This year, three district high schools have added a unified percussion ensemble program to their offerings and one high school has added it as a club.
Mead High School (MHS) paved the way for other programs by starting their unified percussion ensemble four years ago. Former Mead High School Band Director, Chad Lemons, developed the course and piloted it during the ’19-’20 school year and it has been an integral part of their band program ever since.
This year, MHS has 13 students in the Unified Percussion Ensemble and eight mentors. The program’s vision and mission is to provide a performance-based music ensemble for students in the exceptional learning program. The Unified Percussion Ensemble class at MHS is a collaboration between students, peer mentors, and special education paraprofessionals. The class is not only about music, but also about strengthening life skills. “We take some time every day to work on healthy activities, like chair yoga, and life skills, like identifying our right and left sides. All of these activities are helpful to our students’ development, but also prepare them to start drumming,” said Abby Koehler, Mead HS band director.
Silver Creek High School started their own Unified Percussion Ensemble this year and has 15 students enrolled in the class. The class is co-taught by student mentors who are also enrolled in band, choir, and orchestra classes at the school. During class, students work on music for performances, but also utilize rhythm games and other activities to add variety to the day. “We are working on music, executive functioning skills and the mentor students help with lesson planning and preparation. While I am in the room, there is a significant amount of time where I’m observing in the periphery while the students work together to get their music learned,” said Bill Legg, band director at Silver Creek High School.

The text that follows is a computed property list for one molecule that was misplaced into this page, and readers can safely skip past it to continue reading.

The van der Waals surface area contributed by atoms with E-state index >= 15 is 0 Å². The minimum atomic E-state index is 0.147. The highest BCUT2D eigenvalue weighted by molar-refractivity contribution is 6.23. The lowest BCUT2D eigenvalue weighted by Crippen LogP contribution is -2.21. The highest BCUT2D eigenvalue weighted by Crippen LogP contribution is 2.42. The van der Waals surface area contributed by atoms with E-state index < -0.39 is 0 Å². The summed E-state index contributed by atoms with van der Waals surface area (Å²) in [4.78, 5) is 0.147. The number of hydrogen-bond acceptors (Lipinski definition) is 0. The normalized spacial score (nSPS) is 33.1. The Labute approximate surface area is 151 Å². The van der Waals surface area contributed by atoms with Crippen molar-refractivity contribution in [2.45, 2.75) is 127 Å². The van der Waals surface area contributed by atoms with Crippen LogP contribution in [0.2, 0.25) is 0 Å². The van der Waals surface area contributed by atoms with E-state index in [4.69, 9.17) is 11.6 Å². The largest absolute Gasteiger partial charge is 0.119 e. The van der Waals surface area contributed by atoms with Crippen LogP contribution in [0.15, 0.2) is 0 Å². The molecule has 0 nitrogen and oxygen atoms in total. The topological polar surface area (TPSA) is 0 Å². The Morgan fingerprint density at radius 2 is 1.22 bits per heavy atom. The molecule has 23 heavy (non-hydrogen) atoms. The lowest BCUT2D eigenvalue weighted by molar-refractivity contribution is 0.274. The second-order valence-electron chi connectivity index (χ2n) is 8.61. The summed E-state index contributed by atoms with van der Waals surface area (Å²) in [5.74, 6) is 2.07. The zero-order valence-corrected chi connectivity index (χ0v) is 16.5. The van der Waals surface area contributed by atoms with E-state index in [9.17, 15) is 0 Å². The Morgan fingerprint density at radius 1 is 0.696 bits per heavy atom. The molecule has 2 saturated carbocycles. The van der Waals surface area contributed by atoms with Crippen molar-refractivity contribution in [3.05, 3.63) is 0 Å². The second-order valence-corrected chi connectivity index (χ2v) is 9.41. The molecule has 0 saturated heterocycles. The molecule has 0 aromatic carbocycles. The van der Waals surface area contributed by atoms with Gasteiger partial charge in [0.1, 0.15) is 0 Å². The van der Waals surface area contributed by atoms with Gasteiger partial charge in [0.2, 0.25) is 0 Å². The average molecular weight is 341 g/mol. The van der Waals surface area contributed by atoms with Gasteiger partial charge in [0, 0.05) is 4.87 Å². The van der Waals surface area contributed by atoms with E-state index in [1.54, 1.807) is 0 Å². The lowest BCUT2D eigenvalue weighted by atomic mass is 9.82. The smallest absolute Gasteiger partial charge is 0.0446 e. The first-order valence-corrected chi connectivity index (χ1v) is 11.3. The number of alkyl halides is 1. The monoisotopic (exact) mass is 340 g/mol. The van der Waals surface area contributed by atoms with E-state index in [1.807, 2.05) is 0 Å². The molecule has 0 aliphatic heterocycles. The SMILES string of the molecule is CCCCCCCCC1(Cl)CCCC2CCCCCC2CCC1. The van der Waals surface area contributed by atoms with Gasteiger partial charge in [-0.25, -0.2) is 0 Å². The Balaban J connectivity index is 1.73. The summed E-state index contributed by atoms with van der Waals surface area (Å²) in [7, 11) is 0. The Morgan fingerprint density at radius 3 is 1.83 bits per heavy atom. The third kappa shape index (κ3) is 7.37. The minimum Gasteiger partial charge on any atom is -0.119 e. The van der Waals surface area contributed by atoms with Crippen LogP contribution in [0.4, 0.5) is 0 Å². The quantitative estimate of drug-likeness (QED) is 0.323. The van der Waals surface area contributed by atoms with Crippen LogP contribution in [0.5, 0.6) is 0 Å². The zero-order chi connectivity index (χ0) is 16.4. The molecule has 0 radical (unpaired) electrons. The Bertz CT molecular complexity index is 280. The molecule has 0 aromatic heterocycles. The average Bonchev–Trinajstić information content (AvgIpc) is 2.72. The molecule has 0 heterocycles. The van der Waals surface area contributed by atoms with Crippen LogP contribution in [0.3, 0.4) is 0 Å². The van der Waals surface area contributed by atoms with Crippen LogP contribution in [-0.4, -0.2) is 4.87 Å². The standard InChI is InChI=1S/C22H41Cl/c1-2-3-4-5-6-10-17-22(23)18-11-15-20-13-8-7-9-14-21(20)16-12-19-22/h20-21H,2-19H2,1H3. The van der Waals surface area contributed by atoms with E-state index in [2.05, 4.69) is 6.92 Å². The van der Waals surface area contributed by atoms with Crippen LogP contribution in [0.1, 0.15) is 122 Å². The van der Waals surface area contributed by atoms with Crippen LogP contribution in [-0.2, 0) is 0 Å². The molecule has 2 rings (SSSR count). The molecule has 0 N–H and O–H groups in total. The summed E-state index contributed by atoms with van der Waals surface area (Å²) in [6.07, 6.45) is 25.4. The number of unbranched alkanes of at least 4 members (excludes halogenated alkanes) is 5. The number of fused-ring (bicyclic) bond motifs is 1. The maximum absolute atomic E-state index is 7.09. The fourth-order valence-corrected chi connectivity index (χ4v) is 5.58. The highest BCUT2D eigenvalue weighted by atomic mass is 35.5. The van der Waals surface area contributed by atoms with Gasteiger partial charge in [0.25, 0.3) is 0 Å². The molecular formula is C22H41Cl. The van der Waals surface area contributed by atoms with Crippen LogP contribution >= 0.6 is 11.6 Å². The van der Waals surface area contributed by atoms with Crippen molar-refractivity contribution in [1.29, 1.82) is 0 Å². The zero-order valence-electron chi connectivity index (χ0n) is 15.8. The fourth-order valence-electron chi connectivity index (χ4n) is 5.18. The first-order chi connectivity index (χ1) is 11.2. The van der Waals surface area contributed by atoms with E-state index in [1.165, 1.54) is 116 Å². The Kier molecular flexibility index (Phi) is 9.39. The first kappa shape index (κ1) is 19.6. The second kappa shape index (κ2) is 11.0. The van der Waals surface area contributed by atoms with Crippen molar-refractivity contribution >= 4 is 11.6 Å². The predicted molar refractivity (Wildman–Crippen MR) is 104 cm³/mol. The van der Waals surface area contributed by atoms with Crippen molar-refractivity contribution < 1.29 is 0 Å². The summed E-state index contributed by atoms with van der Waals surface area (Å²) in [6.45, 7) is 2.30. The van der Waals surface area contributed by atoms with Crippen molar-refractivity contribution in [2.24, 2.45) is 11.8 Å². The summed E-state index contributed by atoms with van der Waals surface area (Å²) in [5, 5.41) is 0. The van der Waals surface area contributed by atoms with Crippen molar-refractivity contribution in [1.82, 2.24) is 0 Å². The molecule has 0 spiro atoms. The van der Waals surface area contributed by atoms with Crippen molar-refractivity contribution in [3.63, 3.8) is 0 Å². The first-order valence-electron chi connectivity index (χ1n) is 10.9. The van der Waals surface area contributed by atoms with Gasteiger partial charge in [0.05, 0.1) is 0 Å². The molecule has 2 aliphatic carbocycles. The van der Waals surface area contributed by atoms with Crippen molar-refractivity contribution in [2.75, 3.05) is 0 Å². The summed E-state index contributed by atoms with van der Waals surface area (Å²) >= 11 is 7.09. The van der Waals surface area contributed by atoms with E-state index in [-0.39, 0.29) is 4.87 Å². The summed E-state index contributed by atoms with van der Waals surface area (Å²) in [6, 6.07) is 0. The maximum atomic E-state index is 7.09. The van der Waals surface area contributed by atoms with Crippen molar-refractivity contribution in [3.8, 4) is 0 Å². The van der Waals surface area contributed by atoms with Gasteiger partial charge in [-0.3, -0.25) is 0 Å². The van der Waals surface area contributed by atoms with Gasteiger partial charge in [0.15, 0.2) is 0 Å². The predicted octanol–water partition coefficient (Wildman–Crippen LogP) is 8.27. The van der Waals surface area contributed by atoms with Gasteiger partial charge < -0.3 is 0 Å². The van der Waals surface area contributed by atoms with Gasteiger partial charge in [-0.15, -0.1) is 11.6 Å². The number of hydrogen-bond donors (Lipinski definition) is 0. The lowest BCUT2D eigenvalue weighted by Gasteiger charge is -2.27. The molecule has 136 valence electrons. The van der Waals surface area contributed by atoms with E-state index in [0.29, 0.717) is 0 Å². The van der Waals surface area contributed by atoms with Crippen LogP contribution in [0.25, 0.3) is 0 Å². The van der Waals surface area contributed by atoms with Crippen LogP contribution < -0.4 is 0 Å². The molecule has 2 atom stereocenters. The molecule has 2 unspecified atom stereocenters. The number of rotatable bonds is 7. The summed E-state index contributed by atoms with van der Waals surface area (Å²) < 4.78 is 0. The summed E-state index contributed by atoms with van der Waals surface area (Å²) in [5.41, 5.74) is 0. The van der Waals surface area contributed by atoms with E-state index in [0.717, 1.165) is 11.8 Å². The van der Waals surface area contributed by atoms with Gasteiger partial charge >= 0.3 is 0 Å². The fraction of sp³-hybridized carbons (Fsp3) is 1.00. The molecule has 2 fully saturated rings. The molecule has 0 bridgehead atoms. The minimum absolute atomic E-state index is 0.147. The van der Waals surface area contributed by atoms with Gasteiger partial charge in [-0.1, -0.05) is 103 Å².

The Unified Percussion Ensemble class at Skyline High School currently has eight students and is not only centered around drumming and percussion, but also about exploring music through different avenues. In class, students experience music through dancing, listening to music, watching videos, and through a lot of drumming. While the class is primarily centered around drumming and percussion, topics such as music history, theory and composition are also explored throughout the year. “Students with a wide variety of abilities and interests can share a common goal in this class, which is to grow as musicians and to perform for our community,” said Marya Haugland, Skyline High School band director.
Frederick High School has revamped their unified program to focus on unified percussion. For the past two years, the class has been offered as a unified modern band, where students learn to play guitar, bass, drums, and sing. This year students are learning percussion instruments and are working on marching percussion instruments. There are currently eight students in the class. They will be performing at a halftime performance at one of their football games this fall.
Additionally, Longmont High School started a Unified Percussion Ensemble club this year. The handful of students meet during the school day during music classes. While the ensemble is not its own class yet, it could be in the future. David Merrill, LHS band director said he’s unsure if they will change it from a club to a class, but envisions it would be neat if they did.
All unified percussion ensembles will come together at Everly Montgomery Field on Monday, October 10 at 6pm for a combined performance at this year’s St. Vrain Band Night. Click here to view the complete lineup.